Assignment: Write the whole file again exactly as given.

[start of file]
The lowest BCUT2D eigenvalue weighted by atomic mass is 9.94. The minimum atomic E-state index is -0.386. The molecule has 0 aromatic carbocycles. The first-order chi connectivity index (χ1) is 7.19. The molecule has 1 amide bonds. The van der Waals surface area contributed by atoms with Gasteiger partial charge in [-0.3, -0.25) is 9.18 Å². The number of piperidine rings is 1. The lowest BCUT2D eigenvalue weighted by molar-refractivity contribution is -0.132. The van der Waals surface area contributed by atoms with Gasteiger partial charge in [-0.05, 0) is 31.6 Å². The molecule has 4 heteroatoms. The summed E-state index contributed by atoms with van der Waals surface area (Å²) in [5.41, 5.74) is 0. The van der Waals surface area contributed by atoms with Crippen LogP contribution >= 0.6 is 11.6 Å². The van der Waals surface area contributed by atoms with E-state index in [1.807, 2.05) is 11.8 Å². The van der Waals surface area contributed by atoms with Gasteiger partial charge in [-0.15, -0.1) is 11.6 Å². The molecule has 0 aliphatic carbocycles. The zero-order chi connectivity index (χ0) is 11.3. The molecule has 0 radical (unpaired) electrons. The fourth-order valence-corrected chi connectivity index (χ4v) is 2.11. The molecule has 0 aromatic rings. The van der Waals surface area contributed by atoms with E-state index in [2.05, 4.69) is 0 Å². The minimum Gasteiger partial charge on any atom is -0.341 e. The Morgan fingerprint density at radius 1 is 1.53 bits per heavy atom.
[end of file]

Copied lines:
The lowest BCUT2D eigenvalue weighted by atomic mass is 9.94. The minimum atomic E-state index is -0.386. The molecule has 0 aromatic carbocycles. The first-order chi connectivity index (χ1) is 7.19. The molecule has 1 amide bonds. The van der Waals surface area contributed by atoms with Gasteiger partial charge in [-0.3, -0.25) is 9.18 Å². The number of piperidine rings is 1. The lowest BCUT2D eigenvalue weighted by molar-refractivity contribution is -0.132. The van der Waals surface area contributed by atoms with Gasteiger partial charge in [-0.05, 0) is 31.6 Å². The molecule has 4 heteroatoms. The summed E-state index contributed by atoms with van der Waals surface area (Å²) in [5.41, 5.74) is 0. The van der Waals surface area contributed by atoms with Crippen LogP contribution >= 0.6 is 11.6 Å². The van der Waals surface area contributed by atoms with E-state index in [1.807, 2.05) is 11.8 Å². The van der Waals surface area contributed by atoms with Gasteiger partial charge in [-0.15, -0.1) is 11.6 Å². The molecule has 0 aliphatic carbocycles. The zero-order chi connectivity index (χ0) is 11.3. The molecule has 0 radical (unpaired) electrons. The fourth-order valence-corrected chi connectivity index (χ4v) is 2.11. The molecule has 0 aromatic rings. The van der Waals surface area contributed by atoms with E-state index in [2.05, 4.69) is 0 Å². The minimum Gasteiger partial charge on any atom is -0.341 e. The Morgan fingerprint density at radius 1 is 1.53 bits per heavy atom.